Broken H Farm

Eat Foods your Grandparents knew!

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Compost. Is there ever enough?

Compost. There have been literal books written on the stuff and yet it's still a mystery on how it works and what goes into it for many. If you think about it, every bit of dirt in this planet is the result of composting material over the millennials. 

Composting isn't rocket science but there is a science behind it. You need the right mixture of browns (carbons), greens (nitrogen) and moisture to create heat which in turn breaks down the material into useable soil, aka compost. 


Now there's hot composting which can create usable material in a month or two and cold composting which takes a long period of time. How does it work?  Here's a short and dirty (pun intended) breakdown:


Hot Compost uses oxygen requiring lmicroorganisms to create heat which breaks down matter. You need a 1:1 ratio of carbon vs nitrogen and a big pile. At least 3'x3'x3' and around 50% moisture to get it to work. You've got to turn it periodically too to keep introducing oxygen though out.

Cold Compost doesn't use heat and basically ferments the material to break it down. It doesn't need to be a big pile, you can add to it as you go, you don't need to worry as much about the Carbon to Nitrogen ratio, and you don't need to turn it. The downside is it can take a year or so to be ready, it doesn't kill weed seeds and it can smell.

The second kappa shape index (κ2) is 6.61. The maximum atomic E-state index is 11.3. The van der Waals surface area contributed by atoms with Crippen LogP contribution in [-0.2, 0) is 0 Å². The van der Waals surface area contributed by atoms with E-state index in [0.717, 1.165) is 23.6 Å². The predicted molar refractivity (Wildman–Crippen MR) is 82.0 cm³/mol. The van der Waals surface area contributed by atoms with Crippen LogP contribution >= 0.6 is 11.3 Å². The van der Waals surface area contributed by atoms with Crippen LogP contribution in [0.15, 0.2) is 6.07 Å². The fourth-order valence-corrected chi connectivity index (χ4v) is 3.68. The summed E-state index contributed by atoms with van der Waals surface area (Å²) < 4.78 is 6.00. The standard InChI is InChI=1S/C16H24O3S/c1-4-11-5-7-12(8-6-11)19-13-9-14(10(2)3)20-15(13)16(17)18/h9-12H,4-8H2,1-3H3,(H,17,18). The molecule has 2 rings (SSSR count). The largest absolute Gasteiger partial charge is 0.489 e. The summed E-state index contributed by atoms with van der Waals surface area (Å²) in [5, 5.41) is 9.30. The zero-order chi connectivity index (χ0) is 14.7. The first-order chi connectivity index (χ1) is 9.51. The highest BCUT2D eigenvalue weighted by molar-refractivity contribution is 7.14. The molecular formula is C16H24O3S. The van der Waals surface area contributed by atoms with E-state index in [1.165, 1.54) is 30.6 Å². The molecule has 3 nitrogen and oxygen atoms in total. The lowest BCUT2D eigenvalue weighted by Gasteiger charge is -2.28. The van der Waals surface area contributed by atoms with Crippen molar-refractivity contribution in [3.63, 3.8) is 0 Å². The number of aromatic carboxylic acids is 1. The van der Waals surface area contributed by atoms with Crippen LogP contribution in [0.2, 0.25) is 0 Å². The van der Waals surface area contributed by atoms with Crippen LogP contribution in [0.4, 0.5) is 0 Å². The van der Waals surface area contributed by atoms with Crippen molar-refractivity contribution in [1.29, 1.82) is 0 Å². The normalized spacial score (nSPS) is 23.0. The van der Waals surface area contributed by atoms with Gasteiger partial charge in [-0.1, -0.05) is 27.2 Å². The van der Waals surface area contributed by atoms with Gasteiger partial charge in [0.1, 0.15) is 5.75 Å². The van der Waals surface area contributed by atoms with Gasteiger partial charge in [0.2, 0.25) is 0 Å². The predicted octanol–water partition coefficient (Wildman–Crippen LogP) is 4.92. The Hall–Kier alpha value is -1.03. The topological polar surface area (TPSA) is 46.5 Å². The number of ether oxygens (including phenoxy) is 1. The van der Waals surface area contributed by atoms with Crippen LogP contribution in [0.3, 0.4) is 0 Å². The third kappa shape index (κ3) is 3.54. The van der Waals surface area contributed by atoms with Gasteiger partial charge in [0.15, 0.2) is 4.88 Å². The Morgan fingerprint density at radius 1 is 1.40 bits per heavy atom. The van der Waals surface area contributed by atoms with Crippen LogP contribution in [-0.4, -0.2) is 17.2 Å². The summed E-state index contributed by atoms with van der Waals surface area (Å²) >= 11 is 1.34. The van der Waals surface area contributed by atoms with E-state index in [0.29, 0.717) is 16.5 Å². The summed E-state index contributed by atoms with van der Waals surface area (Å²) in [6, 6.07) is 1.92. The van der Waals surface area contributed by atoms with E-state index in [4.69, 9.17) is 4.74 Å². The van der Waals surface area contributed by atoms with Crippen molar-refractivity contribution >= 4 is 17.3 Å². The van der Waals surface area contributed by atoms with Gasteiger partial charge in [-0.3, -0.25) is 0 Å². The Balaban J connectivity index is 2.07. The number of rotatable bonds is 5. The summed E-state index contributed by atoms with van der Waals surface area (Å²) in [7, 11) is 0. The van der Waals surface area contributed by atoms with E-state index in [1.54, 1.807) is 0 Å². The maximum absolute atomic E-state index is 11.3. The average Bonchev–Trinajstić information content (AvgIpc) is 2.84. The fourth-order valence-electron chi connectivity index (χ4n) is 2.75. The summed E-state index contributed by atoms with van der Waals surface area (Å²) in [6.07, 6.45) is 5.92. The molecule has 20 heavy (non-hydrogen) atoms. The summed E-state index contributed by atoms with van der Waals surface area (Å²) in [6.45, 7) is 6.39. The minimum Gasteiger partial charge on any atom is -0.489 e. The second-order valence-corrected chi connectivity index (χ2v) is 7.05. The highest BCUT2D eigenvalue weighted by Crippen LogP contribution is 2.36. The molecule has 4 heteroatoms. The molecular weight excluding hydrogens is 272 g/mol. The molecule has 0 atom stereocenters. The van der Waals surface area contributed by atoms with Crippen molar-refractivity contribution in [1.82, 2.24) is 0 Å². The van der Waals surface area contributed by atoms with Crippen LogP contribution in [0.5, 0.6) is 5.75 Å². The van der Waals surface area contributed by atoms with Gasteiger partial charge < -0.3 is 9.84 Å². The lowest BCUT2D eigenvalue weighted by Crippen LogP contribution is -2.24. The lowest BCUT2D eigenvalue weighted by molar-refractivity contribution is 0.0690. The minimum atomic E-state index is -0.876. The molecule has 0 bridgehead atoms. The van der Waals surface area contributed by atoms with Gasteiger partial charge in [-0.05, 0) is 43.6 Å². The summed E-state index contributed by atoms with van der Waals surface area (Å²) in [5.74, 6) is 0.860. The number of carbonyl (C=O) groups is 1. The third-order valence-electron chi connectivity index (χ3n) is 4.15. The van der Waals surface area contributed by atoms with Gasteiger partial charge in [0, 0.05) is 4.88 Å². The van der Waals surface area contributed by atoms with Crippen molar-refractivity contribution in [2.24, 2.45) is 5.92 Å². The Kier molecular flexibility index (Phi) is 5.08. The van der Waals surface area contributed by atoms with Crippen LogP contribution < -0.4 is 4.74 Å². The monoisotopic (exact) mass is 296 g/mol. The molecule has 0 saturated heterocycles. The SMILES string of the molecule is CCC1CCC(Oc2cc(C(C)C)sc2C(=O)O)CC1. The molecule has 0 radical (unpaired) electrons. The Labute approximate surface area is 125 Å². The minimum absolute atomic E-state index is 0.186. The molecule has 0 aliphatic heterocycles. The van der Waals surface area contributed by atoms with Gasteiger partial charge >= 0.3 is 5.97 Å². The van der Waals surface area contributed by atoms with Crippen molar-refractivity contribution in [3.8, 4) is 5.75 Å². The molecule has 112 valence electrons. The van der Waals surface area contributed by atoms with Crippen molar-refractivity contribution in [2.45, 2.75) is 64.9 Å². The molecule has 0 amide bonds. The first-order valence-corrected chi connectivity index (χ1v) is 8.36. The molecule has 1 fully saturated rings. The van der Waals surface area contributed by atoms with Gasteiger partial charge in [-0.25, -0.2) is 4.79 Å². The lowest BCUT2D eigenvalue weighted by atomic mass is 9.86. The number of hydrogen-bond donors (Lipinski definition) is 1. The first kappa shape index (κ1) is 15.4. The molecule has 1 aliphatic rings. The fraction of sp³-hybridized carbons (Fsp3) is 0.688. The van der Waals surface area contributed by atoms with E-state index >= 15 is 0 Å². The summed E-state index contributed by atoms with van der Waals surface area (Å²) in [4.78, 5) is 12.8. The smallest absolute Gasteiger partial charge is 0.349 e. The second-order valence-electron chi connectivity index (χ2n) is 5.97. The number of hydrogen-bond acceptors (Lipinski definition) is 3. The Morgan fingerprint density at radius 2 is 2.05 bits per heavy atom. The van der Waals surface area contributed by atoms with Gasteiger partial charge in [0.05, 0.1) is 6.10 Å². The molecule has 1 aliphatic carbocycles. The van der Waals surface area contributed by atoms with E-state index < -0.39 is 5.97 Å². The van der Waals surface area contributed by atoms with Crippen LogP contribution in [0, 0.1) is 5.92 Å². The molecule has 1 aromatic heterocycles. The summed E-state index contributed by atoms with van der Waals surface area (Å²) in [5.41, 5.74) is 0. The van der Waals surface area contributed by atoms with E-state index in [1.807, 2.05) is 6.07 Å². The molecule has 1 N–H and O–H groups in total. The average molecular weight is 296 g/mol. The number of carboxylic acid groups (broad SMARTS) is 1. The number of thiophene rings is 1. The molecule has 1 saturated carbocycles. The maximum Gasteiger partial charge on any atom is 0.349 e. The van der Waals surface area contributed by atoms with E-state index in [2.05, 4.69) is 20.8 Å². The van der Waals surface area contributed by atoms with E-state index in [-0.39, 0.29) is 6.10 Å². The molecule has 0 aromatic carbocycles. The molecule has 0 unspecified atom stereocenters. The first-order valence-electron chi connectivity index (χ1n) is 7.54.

So what do I use here? Sort of something inbetween. I don't always have enough to create a big pile all at once but I typically have plenty of carbon and nitrogen material to have a proper mix and get heat. I like to build a pile in the chicken yard, which I've talked on before and use chicken power to do the turning. That's worked out well enough but it is more work to get it to the garden. Recently I was given 12 contractor size bags of grass clippings from untreated yards, which I promptly started mixing with horse, goat and chicken manure mixed with sawdust. Toss in some spent brewery grains which molded before they could be fed, extra comfrey stalks to help kick start it and game on. I built this pile in a low spot in the yard next to the garden, so it can be turned with the kubota tractor and be easily accessible. It's breaking down nicely and has good heat. 


I don't like to use commercial fertilizers so I rely on compost and comfrey tea to keep my garden producing. Each spring I'm topping off the raised beds. Every serious gardener should have a compost pile in the corner of the garden. This sustainable practice can help reduce outside inputs being needed and help secure food security. 

Until next time, stay busy, stay focused and start composting! 

p.s. If could jump over to the new Store page to check it out I'd appreciate it! Lots of new offerings from the farmstead.